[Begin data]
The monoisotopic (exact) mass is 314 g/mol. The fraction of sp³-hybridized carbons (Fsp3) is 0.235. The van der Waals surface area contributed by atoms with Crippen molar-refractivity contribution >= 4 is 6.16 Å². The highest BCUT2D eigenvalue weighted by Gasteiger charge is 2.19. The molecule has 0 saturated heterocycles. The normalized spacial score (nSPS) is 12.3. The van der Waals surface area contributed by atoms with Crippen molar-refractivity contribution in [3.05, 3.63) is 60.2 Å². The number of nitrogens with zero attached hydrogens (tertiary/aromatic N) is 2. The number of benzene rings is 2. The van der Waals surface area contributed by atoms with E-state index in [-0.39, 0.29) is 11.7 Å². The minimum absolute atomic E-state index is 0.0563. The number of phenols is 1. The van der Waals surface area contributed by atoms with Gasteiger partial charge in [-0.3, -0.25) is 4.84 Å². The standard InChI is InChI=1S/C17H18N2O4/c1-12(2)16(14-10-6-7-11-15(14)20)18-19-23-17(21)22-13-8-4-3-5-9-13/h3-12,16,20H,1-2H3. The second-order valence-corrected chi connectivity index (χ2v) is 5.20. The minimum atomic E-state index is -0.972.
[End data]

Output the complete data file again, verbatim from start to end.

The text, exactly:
The monoisotopic (exact) mass is 314 g/mol. The fraction of sp³-hybridized carbons (Fsp3) is 0.235. The van der Waals surface area contributed by atoms with Crippen molar-refractivity contribution >= 4 is 6.16 Å². The highest BCUT2D eigenvalue weighted by Gasteiger charge is 2.19. The molecule has 0 saturated heterocycles. The normalized spacial score (nSPS) is 12.3. The van der Waals surface area contributed by atoms with Crippen molar-refractivity contribution in [3.05, 3.63) is 60.2 Å². The number of nitrogens with zero attached hydrogens (tertiary/aromatic N) is 2. The number of benzene rings is 2. The van der Waals surface area contributed by atoms with E-state index in [-0.39, 0.29) is 11.7 Å². The minimum absolute atomic E-state index is 0.0563. The number of phenols is 1. The van der Waals surface area contributed by atoms with Gasteiger partial charge in [-0.3, -0.25) is 4.84 Å². The standard InChI is InChI=1S/C17H18N2O4/c1-12(2)16(14-10-6-7-11-15(14)20)18-19-23-17(21)22-13-8-4-3-5-9-13/h3-12,16,20H,1-2H3. The second-order valence-corrected chi connectivity index (χ2v) is 5.20. The minimum atomic E-state index is -0.972.